I believe that Ali is wrong in almost every respect.
    What has happened in the US is service to a foreign power by elected officials and members of the press. Of course, none dare call it treason, but I challenge you to find another accurate description.
    Rupert Murdoch, Judith Miller, Feith, Wolfowitz, Peretz, Libby, Cheney, Bush, etc. etc.
    These are the people who cooked up the Iraq adventure and deceived the American people.
    I do not believe there is a historical precedent.
    Algeria? Algeria was a long-time colony of France. Thousands upon thousands of French lived in Algeria, were born in Algeria, had spent their lives in Algeria. Almost all Algerians spoke French, and many French spoke Arabic.
    Where, in the name of God, is the parallel? There is none.
    Oil? It was the United States that was preventing Hussein from exporting oil.
    Israel has always wanted American troops to protect it in the Middle East. Now, it has them.
    The next step in this master plan is the saturation bombing of Iran. For what? To prevent fictional IED’s from entering Iraq? Of course, and pigs can fly.
    The entire scenario was planned by people who do not, by the remotest standard, have the best interests of the United States at heart.

  19. Kevin Hayden says:

    I agree with Leila. Unlike the first Gulf War, supported by 86% of the public, this war had 40% opposing it by an American public unconvinced, in spite of the mass media sycophancy blare.
    Bush did receive majority blessing once, in 2004, but by less than 2%. If that truly reflected the US, that means less than 156m for and more than 144m against.
    I do find that disconcerting just the same, but as we now see, there remains over 90m supportive despite an abundance of evidence of the folly and corruption. Talk about Kool-Aid drinkers!
    But then, there are those who still persist in the beliefs that Vietnam was not lost by flawed policymakers, nor that the South lost our own Civil War. It is ideology triumphing over reason that we most have to work on changing.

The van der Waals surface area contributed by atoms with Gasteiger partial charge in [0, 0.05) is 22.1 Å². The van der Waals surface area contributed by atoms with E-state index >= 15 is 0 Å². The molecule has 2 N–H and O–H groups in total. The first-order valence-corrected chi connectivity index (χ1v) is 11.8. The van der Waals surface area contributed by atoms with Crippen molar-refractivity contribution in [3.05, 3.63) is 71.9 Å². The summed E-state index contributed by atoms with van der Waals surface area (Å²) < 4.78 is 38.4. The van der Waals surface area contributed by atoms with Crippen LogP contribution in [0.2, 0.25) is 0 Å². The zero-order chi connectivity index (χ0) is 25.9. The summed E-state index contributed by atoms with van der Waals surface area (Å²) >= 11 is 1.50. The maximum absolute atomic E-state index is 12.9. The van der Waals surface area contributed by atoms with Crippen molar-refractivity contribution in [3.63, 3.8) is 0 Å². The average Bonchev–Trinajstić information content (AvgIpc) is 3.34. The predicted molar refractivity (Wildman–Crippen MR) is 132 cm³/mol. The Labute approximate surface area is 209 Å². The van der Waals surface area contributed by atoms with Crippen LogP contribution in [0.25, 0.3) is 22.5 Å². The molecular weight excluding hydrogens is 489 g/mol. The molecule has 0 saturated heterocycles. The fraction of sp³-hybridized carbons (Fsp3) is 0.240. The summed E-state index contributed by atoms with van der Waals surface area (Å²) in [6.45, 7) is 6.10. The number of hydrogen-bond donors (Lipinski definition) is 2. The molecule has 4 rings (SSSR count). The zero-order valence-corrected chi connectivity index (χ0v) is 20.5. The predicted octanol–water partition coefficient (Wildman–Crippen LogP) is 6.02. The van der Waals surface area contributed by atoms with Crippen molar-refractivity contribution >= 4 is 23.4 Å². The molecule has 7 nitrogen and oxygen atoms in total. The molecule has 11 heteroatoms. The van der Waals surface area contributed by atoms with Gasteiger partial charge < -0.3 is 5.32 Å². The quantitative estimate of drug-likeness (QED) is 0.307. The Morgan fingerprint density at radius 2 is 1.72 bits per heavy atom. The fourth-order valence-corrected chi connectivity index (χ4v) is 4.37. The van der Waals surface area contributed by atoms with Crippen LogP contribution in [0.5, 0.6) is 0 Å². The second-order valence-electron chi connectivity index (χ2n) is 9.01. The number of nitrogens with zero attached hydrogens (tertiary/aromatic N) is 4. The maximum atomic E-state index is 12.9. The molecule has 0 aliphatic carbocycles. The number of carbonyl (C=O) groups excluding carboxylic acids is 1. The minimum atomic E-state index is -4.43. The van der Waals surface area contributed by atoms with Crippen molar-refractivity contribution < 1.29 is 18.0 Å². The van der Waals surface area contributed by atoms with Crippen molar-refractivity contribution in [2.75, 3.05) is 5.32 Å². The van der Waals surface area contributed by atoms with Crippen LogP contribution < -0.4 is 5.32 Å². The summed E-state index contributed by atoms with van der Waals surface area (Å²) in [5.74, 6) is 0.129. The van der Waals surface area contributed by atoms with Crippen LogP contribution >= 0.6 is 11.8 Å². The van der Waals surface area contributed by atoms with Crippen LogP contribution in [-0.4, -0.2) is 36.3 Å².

That’s the ultimate test of the odds for a nation advancing: can enough people think instead of succumbing to the lure of unthinking submission to ideologues whose real purpose is repression?

  20. matt says:

    I would like to ‘second’ a few of the comments above regarding the role of american citizens in sharing the responsibility for this mess. I wholeheartedly agree that ALi’s post was observant and onpoint, yet i too feel that it belies a lack of understanding that the locus of Bush’s presidency was indeed election fraud in FLA (’00) and Ohio (’04). It is often considered ‘bad form’ to really go on about this topic – very easily marginalized as some sort of liberal ‘crank’, but reality is reality. The result of the election system in America can (should) be held responsible – not the voters themselves… It was the result of those events that brought the true believers (wolfowitz, feith, into their positions of authority.
    I was at a professional conference a year ago with many college historians present. I was engaged in a social conversation at an evening cocktail party with one young fellow (adjucnt or assistant professor) who was obviously reading Mann’s “Rise of the Vulcans” and quoting from it at length. (also citing at length natan sharanky’s recent book). I found myself in a real disagreement with him and the “Trump Card” of his argument with me went along the lines of “well, look – elections have consequences…” (How many times did we hear william Kristol utter that banality on Faux News Sunday?)
    It was at that point in our coversation that i said, “yes, indeed. They certainly do! So let’s talk about how this president basically stole the presidency in 2000.
    Silence. Followed by the slightly arrogant head shake that nonverbally announces “we’ve reached the end of this conversation.”
    Exceedingly small consolation, but i think that history will treat the manner in which this “cabal” came into power as a significant part of the story. A part of the story that i feel Ali minimizes.
    thanks. love the blog !

  21. Eaken says:

    Tim – Thank you for the nice thoughts, but you are preaching to the choir.